Q: I've been in remission for several years, and I go once-a-year for scans and follow-up with the oncologist. I used to feel a lot of panic and dread as the six-month check ups approached. Now I feel terrified about going so long between scans. What's wrong with me?

Ashley says: I understand you may be concerned and confused about why going so long between check-ups can feel so scary. Remission is supposed to be this glorious time of relief a…

#BloodCancerAwarenessMonth Thank you to fabulous Alyssa and all my Relay for Life friends!

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Had to post a huge hug and shout out to Alyssa Rood for her amazing gift of energy and love as a Relay for Life participant. (And to her mom Denine for sending me this photo).

Since its humble beginnings in 1985, Relay for Life has been raising funds for the American Cancer Society. Millions of dollars have been generated for research, support, awareness and education, and fabulous people like Alyssa have made it happen.

If you've been to a Relay for Life event, you know that the track is lined with luminaria, some in tribute, some in memoriam, every one a reminder that cancer only comes in the context of a human being. Those lights through the night, as participants keep walking, are a powerful symbol of the scientists and caregivers who keep striving for answers, striding toward a cure.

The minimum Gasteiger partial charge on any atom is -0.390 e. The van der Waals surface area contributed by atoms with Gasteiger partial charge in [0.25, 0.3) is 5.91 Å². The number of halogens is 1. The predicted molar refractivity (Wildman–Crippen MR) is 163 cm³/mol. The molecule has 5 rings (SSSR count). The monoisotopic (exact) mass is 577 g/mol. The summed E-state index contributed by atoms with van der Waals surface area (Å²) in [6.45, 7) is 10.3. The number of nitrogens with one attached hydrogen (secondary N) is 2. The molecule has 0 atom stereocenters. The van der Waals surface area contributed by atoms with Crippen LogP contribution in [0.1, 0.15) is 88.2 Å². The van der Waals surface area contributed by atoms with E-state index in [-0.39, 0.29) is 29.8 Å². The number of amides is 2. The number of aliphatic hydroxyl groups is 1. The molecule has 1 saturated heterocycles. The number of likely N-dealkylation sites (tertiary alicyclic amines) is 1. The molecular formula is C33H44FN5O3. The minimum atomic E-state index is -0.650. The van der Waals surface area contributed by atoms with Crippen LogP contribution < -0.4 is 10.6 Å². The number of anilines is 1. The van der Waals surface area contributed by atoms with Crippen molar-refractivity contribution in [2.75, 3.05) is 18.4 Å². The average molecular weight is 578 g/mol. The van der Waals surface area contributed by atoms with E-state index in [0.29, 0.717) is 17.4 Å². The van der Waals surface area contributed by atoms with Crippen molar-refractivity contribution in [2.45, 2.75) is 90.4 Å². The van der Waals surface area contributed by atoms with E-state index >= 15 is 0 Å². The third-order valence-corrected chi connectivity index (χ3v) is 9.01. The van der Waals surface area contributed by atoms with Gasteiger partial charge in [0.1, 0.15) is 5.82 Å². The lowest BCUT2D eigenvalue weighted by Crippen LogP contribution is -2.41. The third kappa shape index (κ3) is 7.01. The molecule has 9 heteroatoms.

Thank you! As a survivor who has been lucky enough to see my children grow up, I can't begin to express my gratitude.

Visit the Relay for Life website to learn how you can get involved.

#BloodCancerAwarenessMonth Q&A: "My family makes fun of my 'woo woo' alternative treatments. URG!"

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Over the years, I've received thousands of emails about Bald in the Land of Big Hair, a memoir about my experience with non-Hodgkin's lymphoma. A cancer diagnosis brings a firestorm of questions, and as a survivor, I can sympathize, but I'm not an expert; many times I just don't have the answers. So this year during Blood Cancer Awareness Month, I've asked Ashley Rodgers (Masters in Rehabilitation and Mental Health Counseling), to respond to some FAQs about the emotional and psychological aspects of the cancer journey.